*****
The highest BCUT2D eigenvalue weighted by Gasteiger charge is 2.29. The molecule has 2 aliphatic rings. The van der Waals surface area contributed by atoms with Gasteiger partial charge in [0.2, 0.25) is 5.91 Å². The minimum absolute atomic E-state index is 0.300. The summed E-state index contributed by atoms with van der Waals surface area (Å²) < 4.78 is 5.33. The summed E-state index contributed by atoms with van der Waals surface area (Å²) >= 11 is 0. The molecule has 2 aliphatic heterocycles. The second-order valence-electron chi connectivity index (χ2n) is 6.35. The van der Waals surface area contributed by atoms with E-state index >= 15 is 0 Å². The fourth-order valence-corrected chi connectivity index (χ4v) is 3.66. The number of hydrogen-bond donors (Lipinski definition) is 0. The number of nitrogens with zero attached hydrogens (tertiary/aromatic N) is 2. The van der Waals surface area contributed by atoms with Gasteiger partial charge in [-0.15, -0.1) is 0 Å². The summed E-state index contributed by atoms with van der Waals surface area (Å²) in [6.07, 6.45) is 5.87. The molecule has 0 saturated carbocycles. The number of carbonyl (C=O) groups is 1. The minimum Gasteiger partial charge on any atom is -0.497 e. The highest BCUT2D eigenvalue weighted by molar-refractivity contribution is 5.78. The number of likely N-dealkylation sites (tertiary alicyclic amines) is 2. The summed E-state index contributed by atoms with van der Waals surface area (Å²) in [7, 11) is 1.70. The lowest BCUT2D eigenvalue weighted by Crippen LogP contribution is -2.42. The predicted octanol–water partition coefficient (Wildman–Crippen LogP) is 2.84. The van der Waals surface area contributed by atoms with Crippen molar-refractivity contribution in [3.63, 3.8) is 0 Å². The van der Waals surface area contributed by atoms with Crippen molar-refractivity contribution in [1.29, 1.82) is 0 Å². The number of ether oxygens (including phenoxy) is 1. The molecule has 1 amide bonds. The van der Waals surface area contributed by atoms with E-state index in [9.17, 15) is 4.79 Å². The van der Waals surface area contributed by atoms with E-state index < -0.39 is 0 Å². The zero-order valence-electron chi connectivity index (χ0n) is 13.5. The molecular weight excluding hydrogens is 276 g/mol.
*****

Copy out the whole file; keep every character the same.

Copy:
The highest BCUT2D eigenvalue weighted by Gasteiger charge is 2.29. The molecule has 2 aliphatic rings. The van der Waals surface area contributed by atoms with Gasteiger partial charge in [0.2, 0.25) is 5.91 Å². The minimum absolute atomic E-state index is 0.300. The summed E-state index contributed by atoms with van der Waals surface area (Å²) < 4.78 is 5.33. The summed E-state index contributed by atoms with van der Waals surface area (Å²) >= 11 is 0. The molecule has 2 aliphatic heterocycles. The second-order valence-electron chi connectivity index (χ2n) is 6.35. The van der Waals surface area contributed by atoms with E-state index >= 15 is 0 Å². The fourth-order valence-corrected chi connectivity index (χ4v) is 3.66. The number of hydrogen-bond donors (Lipinski definition) is 0. The number of nitrogens with zero attached hydrogens (tertiary/aromatic N) is 2. The van der Waals surface area contributed by atoms with Gasteiger partial charge in [-0.15, -0.1) is 0 Å². The summed E-state index contributed by atoms with van der Waals surface area (Å²) in [6.07, 6.45) is 5.87. The molecule has 0 saturated carbocycles. The number of carbonyl (C=O) groups is 1. The minimum Gasteiger partial charge on any atom is -0.497 e. The highest BCUT2D eigenvalue weighted by molar-refractivity contribution is 5.78. The number of likely N-dealkylation sites (tertiary alicyclic amines) is 2. The summed E-state index contributed by atoms with van der Waals surface area (Å²) in [7, 11) is 1.70. The lowest BCUT2D eigenvalue weighted by Crippen LogP contribution is -2.42. The predicted octanol–water partition coefficient (Wildman–Crippen LogP) is 2.84. The van der Waals surface area contributed by atoms with Crippen molar-refractivity contribution in [3.63, 3.8) is 0 Å². The van der Waals surface area contributed by atoms with Crippen molar-refractivity contribution in [1.29, 1.82) is 0 Å². The number of ether oxygens (including phenoxy) is 1. The molecule has 1 amide bonds. The van der Waals surface area contributed by atoms with E-state index in [9.17, 15) is 4.79 Å². The van der Waals surface area contributed by atoms with E-state index < -0.39 is 0 Å². The zero-order valence-electron chi connectivity index (χ0n) is 13.5. The molecular weight excluding hydrogens is 276 g/mol.